I live an an urban area now (NYC area) but indoor climbing walls are fairly prevalent now. I also have rotator cuff damage that makes climbing a bit more difficult.
 

GoSharks

Diamond Member
Nov 29, 1999
3,057
0
76
I've been climbing 5+ years, have been to the top of several 5.13a leads, and pretty quickly done V8 in the few times I've bouldered outside. I try to get out as often as possible, which has been once or twice a month recently... darned winter has finally showed up.

Originally posted by: Imp
The last climb I belayed wasn't confidence inducing. I had the cam (?) lever open to let him down, and forgot to twist at the top beforehand, so I got yanked up and forward a meter or two twice. Even got rope burn on my brake-hand, but somehow, I held on and kept my hand down, so there was enough friction to not be an issue. Luckily, I only hit trouble when he was 10ft off the padded floor. There weren't any floor anchors, then again I'm not sure if they would have helped.
What do you mean twist at the top? Do you mean running the rope over the right hand side lip of the Gri-Gri? I have found that doing so makes the lowering smoother, but if you want more friction, try running it on the left (sharper) edge or straight out over the silver piece.

The trick to lowering with a Gri-Gri is to only open the cam just enough so that the rope able slide through at a comfortable speed to start out with. After that, control the speed with your brake hand, not by the lever. If that's not clear to you, it is the brake hand that should be the main control for the speed of descent, not the lever/cam. The cam should be position such that you can comfortably able to control the speed with your brake hand.

Getting yanked forward and up isnt really a big deal - when I belay lighter people (which doesn't happen often.. I weigh 120#) on lead I will typically jump up a little when I feel the rope catch. Doing this this will soften the catch for the climber and reduces the force felt throughout the system.

Don't fall for people telling you to get "better" shoes. Until you learn good footwork, specialized shoes will not matter as long as your feet are secure (ie the shoes fit, and there isn't any dead space).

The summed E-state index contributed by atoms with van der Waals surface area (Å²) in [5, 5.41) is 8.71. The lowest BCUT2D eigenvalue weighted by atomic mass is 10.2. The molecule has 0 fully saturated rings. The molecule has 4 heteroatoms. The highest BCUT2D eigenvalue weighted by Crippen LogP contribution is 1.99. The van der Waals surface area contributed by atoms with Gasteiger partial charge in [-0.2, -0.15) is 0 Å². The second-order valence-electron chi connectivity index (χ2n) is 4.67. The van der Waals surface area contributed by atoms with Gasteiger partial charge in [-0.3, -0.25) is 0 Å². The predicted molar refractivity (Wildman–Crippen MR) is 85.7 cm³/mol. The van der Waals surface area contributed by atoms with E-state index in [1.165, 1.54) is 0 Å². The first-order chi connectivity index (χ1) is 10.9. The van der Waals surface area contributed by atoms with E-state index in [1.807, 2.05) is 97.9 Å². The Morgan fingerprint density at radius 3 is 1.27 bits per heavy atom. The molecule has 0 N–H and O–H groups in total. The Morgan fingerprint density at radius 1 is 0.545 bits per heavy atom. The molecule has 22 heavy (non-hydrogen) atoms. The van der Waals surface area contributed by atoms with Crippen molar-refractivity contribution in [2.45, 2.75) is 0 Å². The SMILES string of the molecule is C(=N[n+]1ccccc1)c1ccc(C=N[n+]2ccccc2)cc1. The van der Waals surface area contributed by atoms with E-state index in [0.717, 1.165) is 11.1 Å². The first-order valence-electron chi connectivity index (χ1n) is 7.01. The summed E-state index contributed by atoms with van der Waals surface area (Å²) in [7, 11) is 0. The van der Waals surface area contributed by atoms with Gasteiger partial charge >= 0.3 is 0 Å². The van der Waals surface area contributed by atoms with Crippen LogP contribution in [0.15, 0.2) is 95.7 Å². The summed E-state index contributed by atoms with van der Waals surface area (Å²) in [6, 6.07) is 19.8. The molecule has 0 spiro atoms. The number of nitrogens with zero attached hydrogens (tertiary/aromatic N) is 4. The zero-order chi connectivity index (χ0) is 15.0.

I climb just fine in the Mad Rock Flash, which many of you may assume them to be beginner shoes.

Probably a good tip for you would be to learn how to turn your hips into the wall. Don't feel that you need to be square to the wall at all times. Watch your feet and try to put them in the right place the first time. Any fidgeting with your feet just means that you are wasting energy.
 

imported_Imp

Diamond Member
Dec 20, 2005
9,148
0
0
Originally posted by: GoSharks

Originally posted by: Imp
The last climb I belayed wasn't confidence inducing. I had the cam (?) lever open to let him down, and forgot to twist at the top beforehand, so I got yanked up and forward a meter or two twice. Even got rope burn on my brake-hand, but somehow, I held on and kept my hand down, so there was enough friction to not be an issue. Luckily, I only hit trouble when he was 10ft off the padded floor. There weren't any floor anchors, then again I'm not sure if they would have helped.
What do you mean twist at the top? Do you mean running the rope over the right hand side lip of the Gri-Gri? I have found that doing so makes the lowering smoother, but if you want more friction, try running it on the left (sharper) edge or straight out over the silver piece.

The trick to lowering with a Gri-Gri is to only open the cam just enough so that the rope able slide through at a comfortable speed to start out with. After that, control the speed with your brake hand, not by the lever. If that's not clear to you, it is the brake hand that should be the main control for the speed of descent, not the lever/cam. The cam should be position such that you can comfortably able to control the speed with your brake hand.

Getting yanked forward and up isnt really a big deal - when I belay lighter people (which doesn't happen often.. I weigh 120#) on lead I will typically jump up a little when I feel the rope catch. Doing this this will soften the catch for the climber and reduces the force felt throughout the system.

The 'twist' as in the belayer circling around the climber once or twice to create a twist at the top of the wall (pulley of top-rope) to increase friction. The instructor said that it should increase friction so that a lighter belayer wouldn't be constantly fighting the weight of the heavier climber.